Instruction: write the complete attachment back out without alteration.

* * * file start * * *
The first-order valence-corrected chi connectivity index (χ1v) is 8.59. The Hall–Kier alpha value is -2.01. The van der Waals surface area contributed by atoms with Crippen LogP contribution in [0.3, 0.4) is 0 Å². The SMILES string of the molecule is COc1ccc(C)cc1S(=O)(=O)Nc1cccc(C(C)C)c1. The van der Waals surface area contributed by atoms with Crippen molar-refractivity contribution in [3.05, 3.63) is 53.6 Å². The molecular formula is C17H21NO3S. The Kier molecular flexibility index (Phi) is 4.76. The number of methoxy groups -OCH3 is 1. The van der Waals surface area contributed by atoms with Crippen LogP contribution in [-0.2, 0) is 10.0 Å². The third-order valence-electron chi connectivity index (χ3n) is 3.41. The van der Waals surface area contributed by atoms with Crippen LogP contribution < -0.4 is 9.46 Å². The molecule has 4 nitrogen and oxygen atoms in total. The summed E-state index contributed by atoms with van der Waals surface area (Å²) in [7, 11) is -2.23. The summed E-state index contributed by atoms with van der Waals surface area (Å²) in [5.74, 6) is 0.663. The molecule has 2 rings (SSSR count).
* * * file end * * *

The first-order valence-corrected chi connectivity index (χ1v) is 8.59. The Hall–Kier alpha value is -2.01. The van der Waals surface area contributed by atoms with Crippen LogP contribution in [0.3, 0.4) is 0 Å². The SMILES string of the molecule is COc1ccc(C)cc1S(=O)(=O)Nc1cccc(C(C)C)c1. The van der Waals surface area contributed by atoms with Crippen molar-refractivity contribution in [3.05, 3.63) is 53.6 Å². The molecular formula is C17H21NO3S. The Kier molecular flexibility index (Phi) is 4.76. The number of methoxy groups -OCH3 is 1. The van der Waals surface area contributed by atoms with Crippen LogP contribution in [-0.2, 0) is 10.0 Å². The third-order valence-electron chi connectivity index (χ3n) is 3.41. The van der Waals surface area contributed by atoms with Crippen LogP contribution < -0.4 is 9.46 Å². The molecule has 4 nitrogen and oxygen atoms in total. The summed E-state index contributed by atoms with van der Waals surface area (Å²) in [7, 11) is -2.23. The summed E-state index contributed by atoms with van der Waals surface area (Å²) in [5.74, 6) is 0.663. The molecule has 2 rings (SSSR count).